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Humanist Archives: March 8, 2019, 6:10 a.m. Humanist 32.523 - standoff markup & the illusion of 'plain text'

                  Humanist Discussion Group, Vol. 32, No. 523.
            Department of Digital Humanities, King's College London
                   Hosted by King's Digital Lab
                       www.dhhumanist.org
                Submit to: humanist@dhhumanist.org


    [1]    From: desmond.allan.schmidt@gmail.com
           Subject: Re: [Humanist] 32.520: standoff markup & the illusion of 'plain text' (45)

    [2]    From: desmond.allan.schmidt@gmail.com
           Subject: Re: [Humanist] 32.516: standoff markup & the illusion of 'plain text' (125)


--[1]------------------------------------------------------------------------
        Date: 2019-03-07 20:33:43+00:00
        From: desmond.allan.schmidt@gmail.com
        Subject: Re: [Humanist] 32.520: standoff markup & the illusion of 'plain text'

Willard, if I may be allowed a second response...

On 3/7/19,  Herbert Wender wrote:
> Perhaps I don't understand what's going on there, you are the expert. But I
> think it could be of interest what a non-expert takes out of the comparison
> between text and encoding.

This reminds me of something Hugh Cayless said earlier, that
transcriptions are inherently complex because texts are complex, and
that we need to become technically expert in order to edit at all. But
a digital edition requires the work of many people, not just the
technical designer. I have felt painfully at the centre of the two
main editions I have worked on, and with the latest one I have tried
my best to move to the periphery and let the real editors get on with
the job. If technical experts are so clever why can't they design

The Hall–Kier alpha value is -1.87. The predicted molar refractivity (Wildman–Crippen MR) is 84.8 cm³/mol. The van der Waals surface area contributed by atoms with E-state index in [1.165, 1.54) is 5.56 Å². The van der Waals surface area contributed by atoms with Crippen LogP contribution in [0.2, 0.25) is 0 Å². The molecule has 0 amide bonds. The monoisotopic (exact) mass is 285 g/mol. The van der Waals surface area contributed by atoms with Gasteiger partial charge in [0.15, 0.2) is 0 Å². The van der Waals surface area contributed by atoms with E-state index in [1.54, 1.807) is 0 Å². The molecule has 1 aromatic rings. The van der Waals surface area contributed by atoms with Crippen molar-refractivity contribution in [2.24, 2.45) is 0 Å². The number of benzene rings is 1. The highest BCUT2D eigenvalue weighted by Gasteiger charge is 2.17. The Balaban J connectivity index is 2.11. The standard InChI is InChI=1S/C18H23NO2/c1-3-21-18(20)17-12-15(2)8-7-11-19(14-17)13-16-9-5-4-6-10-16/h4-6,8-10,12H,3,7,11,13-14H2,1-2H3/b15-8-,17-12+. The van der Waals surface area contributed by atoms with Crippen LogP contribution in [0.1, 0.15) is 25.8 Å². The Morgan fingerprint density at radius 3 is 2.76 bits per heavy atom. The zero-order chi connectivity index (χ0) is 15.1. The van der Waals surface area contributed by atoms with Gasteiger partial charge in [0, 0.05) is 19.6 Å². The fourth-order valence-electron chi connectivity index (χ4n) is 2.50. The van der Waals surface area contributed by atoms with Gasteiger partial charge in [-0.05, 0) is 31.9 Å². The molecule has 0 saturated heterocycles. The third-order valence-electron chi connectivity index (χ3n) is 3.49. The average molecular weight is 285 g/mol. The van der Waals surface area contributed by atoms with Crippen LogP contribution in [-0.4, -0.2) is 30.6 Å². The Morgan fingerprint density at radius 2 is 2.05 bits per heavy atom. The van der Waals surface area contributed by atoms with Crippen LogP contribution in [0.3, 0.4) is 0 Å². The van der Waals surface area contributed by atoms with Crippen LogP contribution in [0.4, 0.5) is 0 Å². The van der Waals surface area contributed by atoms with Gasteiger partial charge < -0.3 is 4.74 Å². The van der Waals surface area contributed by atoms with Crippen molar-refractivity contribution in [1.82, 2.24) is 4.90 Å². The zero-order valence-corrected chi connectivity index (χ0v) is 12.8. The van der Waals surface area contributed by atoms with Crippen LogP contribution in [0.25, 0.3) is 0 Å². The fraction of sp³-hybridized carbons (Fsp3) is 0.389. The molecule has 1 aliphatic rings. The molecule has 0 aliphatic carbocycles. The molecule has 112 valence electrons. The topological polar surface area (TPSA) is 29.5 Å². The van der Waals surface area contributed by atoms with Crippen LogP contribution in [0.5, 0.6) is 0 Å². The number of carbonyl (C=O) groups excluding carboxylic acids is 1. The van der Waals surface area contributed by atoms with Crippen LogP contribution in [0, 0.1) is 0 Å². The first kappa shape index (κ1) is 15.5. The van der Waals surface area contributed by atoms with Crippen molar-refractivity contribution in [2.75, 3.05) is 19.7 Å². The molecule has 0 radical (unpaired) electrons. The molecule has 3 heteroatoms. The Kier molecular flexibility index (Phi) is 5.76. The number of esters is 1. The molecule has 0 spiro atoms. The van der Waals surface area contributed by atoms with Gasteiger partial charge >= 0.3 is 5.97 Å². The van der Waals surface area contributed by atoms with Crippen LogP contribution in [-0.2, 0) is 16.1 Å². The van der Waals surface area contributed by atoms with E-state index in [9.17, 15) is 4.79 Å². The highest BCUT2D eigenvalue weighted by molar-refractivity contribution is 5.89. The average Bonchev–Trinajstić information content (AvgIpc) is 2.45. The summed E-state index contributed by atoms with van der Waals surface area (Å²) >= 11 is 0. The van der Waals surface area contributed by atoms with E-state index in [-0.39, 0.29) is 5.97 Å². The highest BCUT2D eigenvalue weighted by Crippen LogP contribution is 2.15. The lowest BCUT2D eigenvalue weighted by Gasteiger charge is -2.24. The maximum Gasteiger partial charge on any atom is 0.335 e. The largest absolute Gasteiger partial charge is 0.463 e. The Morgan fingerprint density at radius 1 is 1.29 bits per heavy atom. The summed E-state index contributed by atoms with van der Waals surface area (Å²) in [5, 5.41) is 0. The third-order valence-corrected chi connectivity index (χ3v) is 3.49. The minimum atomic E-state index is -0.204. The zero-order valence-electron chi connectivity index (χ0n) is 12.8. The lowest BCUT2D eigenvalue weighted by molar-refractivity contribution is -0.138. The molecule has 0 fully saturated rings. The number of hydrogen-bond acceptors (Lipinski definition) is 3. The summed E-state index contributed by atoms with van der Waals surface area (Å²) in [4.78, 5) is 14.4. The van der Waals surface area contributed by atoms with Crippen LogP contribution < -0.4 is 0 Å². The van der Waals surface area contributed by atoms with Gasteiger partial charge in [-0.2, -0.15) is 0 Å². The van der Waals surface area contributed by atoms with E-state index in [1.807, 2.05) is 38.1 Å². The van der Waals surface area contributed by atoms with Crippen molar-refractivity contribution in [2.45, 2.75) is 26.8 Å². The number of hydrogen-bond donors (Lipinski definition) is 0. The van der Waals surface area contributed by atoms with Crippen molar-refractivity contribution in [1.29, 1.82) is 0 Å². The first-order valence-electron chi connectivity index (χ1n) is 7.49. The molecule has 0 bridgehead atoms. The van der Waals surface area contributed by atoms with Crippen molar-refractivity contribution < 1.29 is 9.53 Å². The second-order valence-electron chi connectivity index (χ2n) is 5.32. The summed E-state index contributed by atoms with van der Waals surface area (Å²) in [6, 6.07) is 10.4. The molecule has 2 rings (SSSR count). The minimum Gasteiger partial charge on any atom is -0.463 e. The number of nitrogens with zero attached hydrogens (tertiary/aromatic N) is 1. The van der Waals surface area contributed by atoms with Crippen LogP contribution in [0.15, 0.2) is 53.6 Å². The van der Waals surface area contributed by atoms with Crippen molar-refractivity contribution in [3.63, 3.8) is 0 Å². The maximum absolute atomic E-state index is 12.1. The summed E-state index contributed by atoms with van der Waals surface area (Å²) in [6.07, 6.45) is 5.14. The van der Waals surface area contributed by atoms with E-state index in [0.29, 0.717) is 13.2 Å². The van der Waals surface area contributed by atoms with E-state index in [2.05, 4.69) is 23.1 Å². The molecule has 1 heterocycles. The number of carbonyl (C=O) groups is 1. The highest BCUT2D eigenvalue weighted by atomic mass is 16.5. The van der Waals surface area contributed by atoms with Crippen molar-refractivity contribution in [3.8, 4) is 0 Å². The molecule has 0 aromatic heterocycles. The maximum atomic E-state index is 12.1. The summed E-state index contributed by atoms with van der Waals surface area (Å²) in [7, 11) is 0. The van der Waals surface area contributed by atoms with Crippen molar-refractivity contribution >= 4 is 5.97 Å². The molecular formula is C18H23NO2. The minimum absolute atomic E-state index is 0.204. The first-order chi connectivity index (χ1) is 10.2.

easy-to-use interfaces that allow ordinary people to participate?

On 3/7/19,  Herbert Wender wrote:
> How do you come from this physical oriented encoding (which splits a
> coherent deletion because there are two pen strokes) to the logical encoding
> to give f.e. a Zeller like matirx representation of textual development?

And On 3/7/19,  Jan Christoph Meister wrote:
> There's  a fundamental conceptual barrier between an
> analogue/spatial model of text as a two dimensional physical continuum
> that extends across pages, but is at the same time an n-dimensional
> historic and semantic phenomenon,

I wholeheartedly concur. Prioritising the spatial dimension precludes
any adequate representation of the temporal dimension of a text, which
in my view is far more important. The evolution of the text in the
author's mind is what we expect to get out of reading any manuscript
and not simply where there was free space on the page to write
corrections.

Desmond Schmidt
eResearch
Queensland University of Technology


--
Dr Desmond Schmidt
Mobile: 0481915868 Work: +61-7-31384036



--[2]------------------------------------------------------------------------
        Date: 2019-03-07 19:46:15+00:00
        From: desmond.allan.schmidt@gmail.com